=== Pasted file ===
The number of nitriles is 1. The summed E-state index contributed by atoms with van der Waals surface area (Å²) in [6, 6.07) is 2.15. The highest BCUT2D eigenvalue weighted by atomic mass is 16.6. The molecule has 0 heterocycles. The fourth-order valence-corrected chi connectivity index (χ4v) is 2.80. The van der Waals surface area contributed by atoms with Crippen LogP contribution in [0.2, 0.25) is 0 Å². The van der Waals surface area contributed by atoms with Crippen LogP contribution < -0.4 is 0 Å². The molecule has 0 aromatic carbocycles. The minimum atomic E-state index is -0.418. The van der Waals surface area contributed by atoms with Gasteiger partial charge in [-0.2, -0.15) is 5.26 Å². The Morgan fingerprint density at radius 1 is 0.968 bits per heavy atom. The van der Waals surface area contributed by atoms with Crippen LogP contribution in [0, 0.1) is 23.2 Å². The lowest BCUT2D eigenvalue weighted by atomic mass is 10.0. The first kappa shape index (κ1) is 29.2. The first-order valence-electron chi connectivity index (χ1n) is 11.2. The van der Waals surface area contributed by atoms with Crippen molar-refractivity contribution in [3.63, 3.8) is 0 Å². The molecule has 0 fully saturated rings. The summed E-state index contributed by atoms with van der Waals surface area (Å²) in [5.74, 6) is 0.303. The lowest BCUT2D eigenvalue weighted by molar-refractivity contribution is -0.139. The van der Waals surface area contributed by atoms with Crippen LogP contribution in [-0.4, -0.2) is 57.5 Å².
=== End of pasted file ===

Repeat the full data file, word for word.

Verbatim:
The number of nitriles is 1. The summed E-state index contributed by atoms with van der Waals surface area (Å²) in [6, 6.07) is 2.15. The highest BCUT2D eigenvalue weighted by atomic mass is 16.6. The molecule has 0 heterocycles. The fourth-order valence-corrected chi connectivity index (χ4v) is 2.80. The van der Waals surface area contributed by atoms with Crippen LogP contribution in [0.2, 0.25) is 0 Å². The van der Waals surface area contributed by atoms with Crippen LogP contribution < -0.4 is 0 Å². The molecule has 0 aromatic carbocycles. The minimum atomic E-state index is -0.418. The van der Waals surface area contributed by atoms with Gasteiger partial charge in [-0.2, -0.15) is 5.26 Å². The Morgan fingerprint density at radius 1 is 0.968 bits per heavy atom. The van der Waals surface area contributed by atoms with Crippen LogP contribution in [0, 0.1) is 23.2 Å². The lowest BCUT2D eigenvalue weighted by atomic mass is 10.0. The first kappa shape index (κ1) is 29.2. The first-order valence-electron chi connectivity index (χ1n) is 11.2. The van der Waals surface area contributed by atoms with Crippen molar-refractivity contribution in [3.63, 3.8) is 0 Å². The molecule has 0 fully saturated rings. The summed E-state index contributed by atoms with van der Waals surface area (Å²) in [5.74, 6) is 0.303. The lowest BCUT2D eigenvalue weighted by molar-refractivity contribution is -0.139. The van der Waals surface area contributed by atoms with Crippen LogP contribution in [-0.4, -0.2) is 57.5 Å².